While politicians in Madison continue to wrangle over a statewide mask mandate, there’s one thing that likely won’t change when the matter is resolved: Many businesses will continue to require customers and employees to wear masks inside their buildings.
“The more we can do to slow the spread of COVID-19 until vaccines are widely available, the more confidence employees and customers will have to keep our economy running,” said Steve Baas, vice president for government affairs for the Metropolitan Milwaukee Association of Commerce.
Nearly 60 organizations, including health and hospital associations and unions, have registered in opposition to a Republican effort to eliminate the statewide mask mandate, while no groups have registered in support.
And while business groups like the Milwaukee chamber and Wisconsin Manufacturers and Commerce have backed Republican efforts in the past to cut taxes and government regulations, they’re staying out of this fight.
“The constitutional back and forth in Madison in no way impacts our local mask orders, or the ability of businesses to have their own mask policies and other safety protocols in place,” Baas said.
A spokesperson for WMC didn't respond to a request for comment.
The Greater Madison Chamber of Commerce is among the groups that registered in opposition to eliminating the statewide mask mandate.
“Face coverings help protect public health and build public confidence in the safety of businesses, and that will ultimately help accelerate our economic recovery,” president Zach Brandon said. “Our chamber and the broader greater Madison business community appreciate the importance of using scientifically proven mitigation strategies to get this pandemic under control.”
For Kwik Trip, the state’s largest convenience store chain, masks are required in all of its 454 Wisconsin stores and the 311 stores in Minnesota, Illinois and Iowa.
Leaders of the La Crosse-based company spent the time between the vote to repeal the mask mandate and Gov. Tony Evers’ new order scrambling to react.
Most of the company’s Wisconsin stores are in communities that have local mask mandates, so those stores would continue to follow those orders, spokesperson John McHugh said.
McHugh did not respond to an email asking for clarification on the policies for stores not under local orders until after Evers new order came out. At that point, McHugh said a clarification would be “moot.”
“Now we put everything on hold and are keeping the status quo,” McHugh said.
At all Kohl’s stores, employees and customers are required to wear face masks, spokesperson Melanie Reynolds said.
At Woodman’s Markets locations in Wisconsin and other states, employees and customers will also remain required to wear masks, whether or not there is a government order in place, president Clint Woodman said.
The state Legislature voted to repeal Evers’ statewide mask mandate, calling it an overreach of his powers. The Senate passed the resolution last month, and the Assembly passed it Thursday, though not all Republicans voted in favor.
Because it is a joint resolution, it does not require Evers’ signature to take effect. But, an hour after the Assembly passed the resolution, Evers issued a new mask mandate.
The fight over mask requirements will likely continue until the Wisconsin Supreme Court decides on the issue. The court heard arguments last year but has yet to rule on the case.
State Journal reporter Barry Adams contributed to this report.
Editor's note: This story was corrected to reflect that Wisconsin Manufacturers and Commerce didn't respond to a request for comment.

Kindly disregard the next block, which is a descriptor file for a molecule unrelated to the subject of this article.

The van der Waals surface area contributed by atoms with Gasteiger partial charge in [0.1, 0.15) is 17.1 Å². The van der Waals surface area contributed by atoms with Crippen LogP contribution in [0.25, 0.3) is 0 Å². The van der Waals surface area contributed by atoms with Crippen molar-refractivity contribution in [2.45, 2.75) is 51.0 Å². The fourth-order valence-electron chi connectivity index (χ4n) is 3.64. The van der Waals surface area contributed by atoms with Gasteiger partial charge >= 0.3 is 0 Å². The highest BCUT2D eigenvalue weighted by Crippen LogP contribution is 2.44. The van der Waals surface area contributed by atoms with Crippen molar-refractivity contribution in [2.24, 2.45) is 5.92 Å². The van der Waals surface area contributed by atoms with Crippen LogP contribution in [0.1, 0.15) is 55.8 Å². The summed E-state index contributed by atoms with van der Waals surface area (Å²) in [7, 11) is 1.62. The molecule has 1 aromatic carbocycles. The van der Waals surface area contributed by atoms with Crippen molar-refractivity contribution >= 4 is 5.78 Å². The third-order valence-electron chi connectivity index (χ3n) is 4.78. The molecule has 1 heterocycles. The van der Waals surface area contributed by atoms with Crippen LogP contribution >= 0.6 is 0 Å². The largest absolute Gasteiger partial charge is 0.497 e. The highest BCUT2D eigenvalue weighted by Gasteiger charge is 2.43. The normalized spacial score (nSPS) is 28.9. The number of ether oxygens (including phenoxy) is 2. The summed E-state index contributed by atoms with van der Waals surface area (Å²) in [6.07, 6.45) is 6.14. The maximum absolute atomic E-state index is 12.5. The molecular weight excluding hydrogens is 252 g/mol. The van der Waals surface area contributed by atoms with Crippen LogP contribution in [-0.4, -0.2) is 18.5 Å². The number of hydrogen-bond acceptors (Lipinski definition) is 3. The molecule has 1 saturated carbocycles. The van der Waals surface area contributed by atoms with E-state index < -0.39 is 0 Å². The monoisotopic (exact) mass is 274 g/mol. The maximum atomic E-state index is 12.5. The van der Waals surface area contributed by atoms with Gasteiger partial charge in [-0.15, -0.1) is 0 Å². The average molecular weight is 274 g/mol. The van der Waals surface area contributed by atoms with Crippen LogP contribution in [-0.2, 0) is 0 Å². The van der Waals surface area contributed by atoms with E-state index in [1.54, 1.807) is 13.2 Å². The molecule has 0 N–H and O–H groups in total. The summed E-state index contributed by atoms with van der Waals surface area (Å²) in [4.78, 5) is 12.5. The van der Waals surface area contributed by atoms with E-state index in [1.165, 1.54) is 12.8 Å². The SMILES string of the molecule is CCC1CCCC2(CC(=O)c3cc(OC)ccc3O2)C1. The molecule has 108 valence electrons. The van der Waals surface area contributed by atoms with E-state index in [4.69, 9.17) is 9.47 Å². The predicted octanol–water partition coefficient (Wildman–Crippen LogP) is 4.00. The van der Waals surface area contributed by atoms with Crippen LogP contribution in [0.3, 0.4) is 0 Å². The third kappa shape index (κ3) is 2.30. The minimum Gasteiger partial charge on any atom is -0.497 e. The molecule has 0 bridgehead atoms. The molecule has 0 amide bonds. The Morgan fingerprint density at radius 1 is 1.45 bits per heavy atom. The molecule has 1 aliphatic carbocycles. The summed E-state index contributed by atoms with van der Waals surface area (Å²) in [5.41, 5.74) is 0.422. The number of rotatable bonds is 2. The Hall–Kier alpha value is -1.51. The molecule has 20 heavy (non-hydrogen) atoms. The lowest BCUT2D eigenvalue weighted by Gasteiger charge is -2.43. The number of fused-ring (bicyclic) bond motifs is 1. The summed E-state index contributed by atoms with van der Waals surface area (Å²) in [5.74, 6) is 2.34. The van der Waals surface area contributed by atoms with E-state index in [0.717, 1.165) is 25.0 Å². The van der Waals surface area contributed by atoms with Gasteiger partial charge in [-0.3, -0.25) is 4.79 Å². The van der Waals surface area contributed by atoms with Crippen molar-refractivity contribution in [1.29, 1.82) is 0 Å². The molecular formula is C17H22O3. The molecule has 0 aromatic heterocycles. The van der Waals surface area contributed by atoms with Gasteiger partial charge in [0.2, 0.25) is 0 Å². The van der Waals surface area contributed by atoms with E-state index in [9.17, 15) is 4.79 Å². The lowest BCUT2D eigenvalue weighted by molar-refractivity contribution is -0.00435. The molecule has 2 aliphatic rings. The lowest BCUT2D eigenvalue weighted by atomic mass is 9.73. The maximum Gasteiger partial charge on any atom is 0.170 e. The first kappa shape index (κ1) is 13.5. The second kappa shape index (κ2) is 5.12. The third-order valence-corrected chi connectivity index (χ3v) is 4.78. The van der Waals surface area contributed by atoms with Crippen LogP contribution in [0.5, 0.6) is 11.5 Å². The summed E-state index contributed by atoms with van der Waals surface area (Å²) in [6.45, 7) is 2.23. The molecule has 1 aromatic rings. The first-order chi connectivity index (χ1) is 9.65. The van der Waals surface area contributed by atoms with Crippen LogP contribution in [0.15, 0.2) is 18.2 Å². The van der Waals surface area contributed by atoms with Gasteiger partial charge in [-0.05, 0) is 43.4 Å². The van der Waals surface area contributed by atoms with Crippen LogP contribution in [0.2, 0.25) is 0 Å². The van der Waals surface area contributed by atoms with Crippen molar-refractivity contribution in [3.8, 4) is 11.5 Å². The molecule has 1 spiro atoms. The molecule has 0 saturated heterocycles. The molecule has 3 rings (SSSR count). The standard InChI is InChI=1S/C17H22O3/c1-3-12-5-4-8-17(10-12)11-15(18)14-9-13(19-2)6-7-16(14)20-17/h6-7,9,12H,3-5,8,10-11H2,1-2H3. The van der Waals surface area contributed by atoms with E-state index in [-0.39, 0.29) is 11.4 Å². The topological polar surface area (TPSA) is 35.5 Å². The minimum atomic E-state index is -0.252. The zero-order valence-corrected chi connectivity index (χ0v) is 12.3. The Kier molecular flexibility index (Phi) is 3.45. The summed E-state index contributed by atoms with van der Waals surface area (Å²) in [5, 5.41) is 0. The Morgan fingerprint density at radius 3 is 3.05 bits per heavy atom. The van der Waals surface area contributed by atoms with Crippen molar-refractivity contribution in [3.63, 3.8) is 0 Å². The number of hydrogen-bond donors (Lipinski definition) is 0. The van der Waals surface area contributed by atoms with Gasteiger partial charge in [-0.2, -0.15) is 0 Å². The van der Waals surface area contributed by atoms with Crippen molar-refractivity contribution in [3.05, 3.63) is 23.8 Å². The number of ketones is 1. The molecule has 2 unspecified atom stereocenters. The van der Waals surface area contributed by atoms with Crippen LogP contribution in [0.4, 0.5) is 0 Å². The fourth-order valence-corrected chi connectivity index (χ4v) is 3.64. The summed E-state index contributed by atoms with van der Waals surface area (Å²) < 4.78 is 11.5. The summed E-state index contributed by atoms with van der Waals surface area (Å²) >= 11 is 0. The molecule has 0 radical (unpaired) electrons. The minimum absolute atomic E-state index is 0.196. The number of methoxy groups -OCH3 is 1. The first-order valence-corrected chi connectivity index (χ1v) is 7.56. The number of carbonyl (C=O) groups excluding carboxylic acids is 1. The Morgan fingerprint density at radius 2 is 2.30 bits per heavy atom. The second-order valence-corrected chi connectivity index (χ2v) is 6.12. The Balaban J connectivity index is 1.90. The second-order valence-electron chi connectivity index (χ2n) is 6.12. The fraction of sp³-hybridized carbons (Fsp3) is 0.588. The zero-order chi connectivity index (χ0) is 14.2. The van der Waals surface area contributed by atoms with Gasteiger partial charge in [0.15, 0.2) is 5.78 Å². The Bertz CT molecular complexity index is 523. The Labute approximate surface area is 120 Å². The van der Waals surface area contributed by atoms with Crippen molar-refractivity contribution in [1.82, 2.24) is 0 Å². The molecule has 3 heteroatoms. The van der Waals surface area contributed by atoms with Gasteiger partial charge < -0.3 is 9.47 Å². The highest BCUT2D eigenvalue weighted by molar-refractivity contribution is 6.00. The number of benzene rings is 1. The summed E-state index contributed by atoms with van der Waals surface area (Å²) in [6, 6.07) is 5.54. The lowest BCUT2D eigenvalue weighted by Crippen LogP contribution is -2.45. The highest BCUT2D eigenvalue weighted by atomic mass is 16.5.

Fave 5: Business reporter Shelley K. Mesch reflects on 2020 coverage
I expected this year to write about mostly about local startups, high-tech companies and venture capital investments. While I got to do some of that, much of my work load has been taken over by the effects of COVID-19 on the economy.
It's been a year of a lot of unknowns and a lot of fears in the business world. Owners and managers worried about keeping revenue up and maintaining a safe environment for employees. Many of them wondered how long they could stay open, and quite a few of them decided to make the hard choice and close their doors.
But there have been some bright spots. Early on, manufacturers around Wisconsin and even nationwide stepped up to meet the needs of medical professionals battling the virus face-to-face. Distillers made hand sanitizer, manufacturers started producing personal protective equipment and design engineers made plans for face shields available for free. Many of Dane County's health-related companies also joined the fight, including Promega and Catalent ramping up production on components for tests and treatments, Exact Sciences using its labs to run COVID-19 tests and Epic Systems developing software to track cases.
I did also take some time to write about my favorite, money-grubbing tanuki from Animal Crossing: New Horizons, the runaway hit video game.
Working from my makeshift home office can be difficult, but I'm glad I get to do this work reporting on Wisconsin and its businesses. There are plenty of political arguments about what COVID-19 is doing to business, but I am here to take out those politics and share with readers what the companies and their employees are actually experiencing. I hope that in a few months I will be telling you how businesses and the local economy are recovering from the pandemic.
If you want to read my other stories, you can find them here.
I wrote a few stories about the coronavirus before, but reporting on the retail angle showed how harmful the pandemic would be.
Early on, it seemed every business was changing operations to help fight the spread of COVID-19.
As an avid Nintendo fan, I couldn't pass up the opportunity to write about the cultural phenomenon of Animal Crossing.
Unfortunately, one of the more complicated, potentially long-lasting impacts on the economy could be women's advancement.